Re: OT: Latin subject-verb agreement
|From:||Mark J. Reed <markjreed@...>|
|Date:||Thursday, December 13, 2007, 14:55|
On Dec 13, 2007 9:17 AM, caeruleancentaur <caeruleancentaur@...>
> I'm trying very hard not to sound rude, but IMO you don't know any of
> the details.
Ouch. Sorry, Father, but I gotta say you kinda blew the "not sounding rude"
> Am I correct in believing that English is not your L1?
I'm pretty sure Tristan is a native Anglophone; he is at least one of very
long standing (Aussie chapter).
You can still hear some of us say (depending on the milieu), "It is I." And
> serious works still use it, as in the English translation of the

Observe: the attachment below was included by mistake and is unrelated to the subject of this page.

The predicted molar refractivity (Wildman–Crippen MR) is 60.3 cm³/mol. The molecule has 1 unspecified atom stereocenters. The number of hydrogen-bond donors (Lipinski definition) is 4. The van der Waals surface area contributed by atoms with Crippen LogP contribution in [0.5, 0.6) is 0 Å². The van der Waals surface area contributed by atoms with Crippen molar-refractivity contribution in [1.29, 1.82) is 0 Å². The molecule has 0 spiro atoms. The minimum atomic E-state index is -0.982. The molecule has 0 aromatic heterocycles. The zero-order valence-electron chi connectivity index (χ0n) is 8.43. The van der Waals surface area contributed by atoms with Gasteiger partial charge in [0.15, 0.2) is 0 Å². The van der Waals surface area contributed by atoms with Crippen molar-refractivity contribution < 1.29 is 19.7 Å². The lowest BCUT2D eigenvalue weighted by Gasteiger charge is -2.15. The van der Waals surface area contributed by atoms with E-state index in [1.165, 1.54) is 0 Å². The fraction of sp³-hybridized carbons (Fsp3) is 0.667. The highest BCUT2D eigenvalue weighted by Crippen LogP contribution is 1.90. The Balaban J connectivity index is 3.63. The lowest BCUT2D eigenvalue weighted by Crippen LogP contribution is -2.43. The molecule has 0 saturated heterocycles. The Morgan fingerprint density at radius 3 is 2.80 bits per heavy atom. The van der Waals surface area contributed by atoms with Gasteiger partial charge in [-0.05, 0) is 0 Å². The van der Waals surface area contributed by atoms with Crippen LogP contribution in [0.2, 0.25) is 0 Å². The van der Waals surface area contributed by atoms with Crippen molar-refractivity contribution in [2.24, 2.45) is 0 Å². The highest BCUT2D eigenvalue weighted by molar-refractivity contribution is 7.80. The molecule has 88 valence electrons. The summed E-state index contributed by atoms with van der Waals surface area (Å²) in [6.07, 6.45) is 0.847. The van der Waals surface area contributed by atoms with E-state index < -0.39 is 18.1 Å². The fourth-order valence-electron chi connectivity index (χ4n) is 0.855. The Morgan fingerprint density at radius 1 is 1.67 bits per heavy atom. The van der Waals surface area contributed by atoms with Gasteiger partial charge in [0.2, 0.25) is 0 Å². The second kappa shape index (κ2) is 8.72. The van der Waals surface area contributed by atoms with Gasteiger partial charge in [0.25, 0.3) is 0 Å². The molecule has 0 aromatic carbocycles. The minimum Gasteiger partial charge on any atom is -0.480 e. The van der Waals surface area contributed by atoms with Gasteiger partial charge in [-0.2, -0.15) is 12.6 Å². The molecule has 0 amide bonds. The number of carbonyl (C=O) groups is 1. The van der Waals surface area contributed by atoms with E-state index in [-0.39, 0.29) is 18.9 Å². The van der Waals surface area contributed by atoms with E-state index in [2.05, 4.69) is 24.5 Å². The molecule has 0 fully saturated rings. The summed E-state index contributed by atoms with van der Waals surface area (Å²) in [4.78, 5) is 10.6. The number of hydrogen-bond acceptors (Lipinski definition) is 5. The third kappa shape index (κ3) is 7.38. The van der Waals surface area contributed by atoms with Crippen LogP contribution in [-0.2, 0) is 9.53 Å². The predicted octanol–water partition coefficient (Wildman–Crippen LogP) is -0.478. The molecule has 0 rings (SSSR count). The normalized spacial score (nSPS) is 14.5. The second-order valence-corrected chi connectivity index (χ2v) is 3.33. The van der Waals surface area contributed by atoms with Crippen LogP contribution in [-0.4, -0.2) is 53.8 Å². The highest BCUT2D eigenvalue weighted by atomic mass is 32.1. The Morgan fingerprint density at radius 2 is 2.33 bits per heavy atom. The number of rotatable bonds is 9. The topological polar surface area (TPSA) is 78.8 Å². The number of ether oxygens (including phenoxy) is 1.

> Biblical story of Jesus walking on the water, wherein he says, "It is
> I. Do not be afraid."
I think Tristan was just saying that English is rather less consistent in
its use of case distinctions than other languages. I'm not sure how true
that statement is, either; "c'est moi" is a good example of French doing
likewise. How often do you see that sort of thing in the more seriously
caseful langs (actual question, not rhetorical)? Do Germans say »Es ist
> while the Classical writers may have used the Latin cases properly, I
> find it hard to believe that the hoi polloi did not misuse them. I
> should think that this "misuse" of the cases was what led (at least
> in part) to the development of the Romance languages.
That's sort of the question. Case is such an exceptional thing in English,
and so conflated with schoolbook larnin', that we Anglophonic types have no
intuition about how likely it is to be misused in other langs.
Mark J. Reed <markjreed@...>